He is known to have lived an excessively lavish lifestyle, having as many as forty mistresses and hosting opulent parties. Despite the earnings from his plays and books, he was often broke.

Thus it is fitting that there is a hotel inspired by this extravagant character in the 5th. The Hotel Monte Cristo is designed to look like what Dumas’s home might have looked like had he been working today. As you enter, you are greeted by a cabinet of exotic taxidermy. Sumptuous fabrics cover all surfaces. And the rooms are inspired by travel and adventure.

The hotel itself, on the Rue Pascal, is covered in greenery, providing an injection of colour on the otherwise Haussmanian street.

The hotel also boasts Paris’s first and only rum bar — Le Bar 1802. Named after the year of Dumas’s birth, it pays homage to the author’s father’s birthplace, the then French colony Saint-Domingue, present day Haiti. His great-granfather was a French nobleman who owned a sugar planation on the island. The bar stocks 500 rums, and provides new twists on old classics as well as tasting flights of rum.

Rum and Paris aren’t two things usually associated with each other. But there is something very literary and romantic about rum. Books like the Rum Diaries speak of indolent, decadent days in the Caribbean, and authors like Hemingway are intimately associated with the drink. It invokes a certain hedonism, of adventure on the high-seas. Pirates discovering remote Caribbean islands.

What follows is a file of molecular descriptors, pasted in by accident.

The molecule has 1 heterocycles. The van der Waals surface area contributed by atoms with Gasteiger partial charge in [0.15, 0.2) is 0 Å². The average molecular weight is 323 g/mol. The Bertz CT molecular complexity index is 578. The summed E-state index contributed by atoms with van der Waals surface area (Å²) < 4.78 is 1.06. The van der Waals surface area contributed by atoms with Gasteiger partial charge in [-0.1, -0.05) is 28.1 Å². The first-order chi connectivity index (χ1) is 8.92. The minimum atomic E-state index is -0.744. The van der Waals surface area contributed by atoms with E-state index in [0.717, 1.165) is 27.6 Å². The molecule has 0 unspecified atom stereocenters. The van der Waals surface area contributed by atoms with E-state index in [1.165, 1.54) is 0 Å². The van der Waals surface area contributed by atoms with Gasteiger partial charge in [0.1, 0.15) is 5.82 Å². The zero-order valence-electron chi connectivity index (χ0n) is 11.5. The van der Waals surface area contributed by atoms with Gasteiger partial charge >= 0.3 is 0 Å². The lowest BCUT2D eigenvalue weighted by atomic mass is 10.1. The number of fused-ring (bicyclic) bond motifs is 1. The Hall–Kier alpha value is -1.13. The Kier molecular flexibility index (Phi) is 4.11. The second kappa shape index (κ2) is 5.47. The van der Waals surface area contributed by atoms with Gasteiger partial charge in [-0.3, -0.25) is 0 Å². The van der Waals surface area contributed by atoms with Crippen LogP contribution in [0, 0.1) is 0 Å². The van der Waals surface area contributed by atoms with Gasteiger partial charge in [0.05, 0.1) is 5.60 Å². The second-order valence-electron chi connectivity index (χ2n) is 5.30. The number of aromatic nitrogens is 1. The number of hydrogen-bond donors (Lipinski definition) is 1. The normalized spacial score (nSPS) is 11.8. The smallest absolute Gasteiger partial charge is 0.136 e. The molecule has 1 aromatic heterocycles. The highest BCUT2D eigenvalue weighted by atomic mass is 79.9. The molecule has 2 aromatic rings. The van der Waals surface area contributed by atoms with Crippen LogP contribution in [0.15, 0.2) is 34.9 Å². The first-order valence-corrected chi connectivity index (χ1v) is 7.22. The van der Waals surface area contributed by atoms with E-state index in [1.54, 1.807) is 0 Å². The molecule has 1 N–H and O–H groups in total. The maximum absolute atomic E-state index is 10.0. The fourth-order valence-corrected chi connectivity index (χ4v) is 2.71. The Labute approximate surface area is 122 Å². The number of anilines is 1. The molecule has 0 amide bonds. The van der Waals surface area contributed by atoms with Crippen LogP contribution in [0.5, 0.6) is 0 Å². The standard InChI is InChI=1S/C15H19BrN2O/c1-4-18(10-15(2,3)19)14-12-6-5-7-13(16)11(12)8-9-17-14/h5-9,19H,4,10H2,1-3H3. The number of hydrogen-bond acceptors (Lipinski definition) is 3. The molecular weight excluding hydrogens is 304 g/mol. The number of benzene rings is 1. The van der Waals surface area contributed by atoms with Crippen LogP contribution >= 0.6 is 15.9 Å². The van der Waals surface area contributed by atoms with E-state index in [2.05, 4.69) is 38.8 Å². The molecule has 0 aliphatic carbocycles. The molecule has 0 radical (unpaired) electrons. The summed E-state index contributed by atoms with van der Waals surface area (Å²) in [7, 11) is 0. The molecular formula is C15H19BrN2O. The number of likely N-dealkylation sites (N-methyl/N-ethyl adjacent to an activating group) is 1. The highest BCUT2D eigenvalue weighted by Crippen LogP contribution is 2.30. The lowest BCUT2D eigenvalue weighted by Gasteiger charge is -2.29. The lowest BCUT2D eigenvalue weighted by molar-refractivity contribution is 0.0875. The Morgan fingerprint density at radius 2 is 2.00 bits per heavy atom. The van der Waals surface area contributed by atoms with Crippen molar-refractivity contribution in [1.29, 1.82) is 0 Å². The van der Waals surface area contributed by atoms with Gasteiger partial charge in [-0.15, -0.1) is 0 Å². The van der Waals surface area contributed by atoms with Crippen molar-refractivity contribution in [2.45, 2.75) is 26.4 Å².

Le Bar 1802 is inspired by the parties Dumas threw — quite possibly in his very own Chateau de Monte Cristo outside of Paris, which he sold in 1848 due to financial difficulties, but which is now open to the public as a museum.


Dumas is buried in the Pantheon — also located in the 5th. The building itself is a fitting tribute to the neighbourhood’s long history and literary credentials. Roman pillars adorn its façade, and it holds the remains of many of France’s most notable sons, and, as of 1995, daughters — including other literary figures such as Victor Hugo, Jean Jacques Rousseau, Voltaire, and Emile Zola.

Dumas was interred here in 2002, during which then President Jacques Chirac acknowledged his literary achievements and the challenges he faced as a person of mixed heritage in France.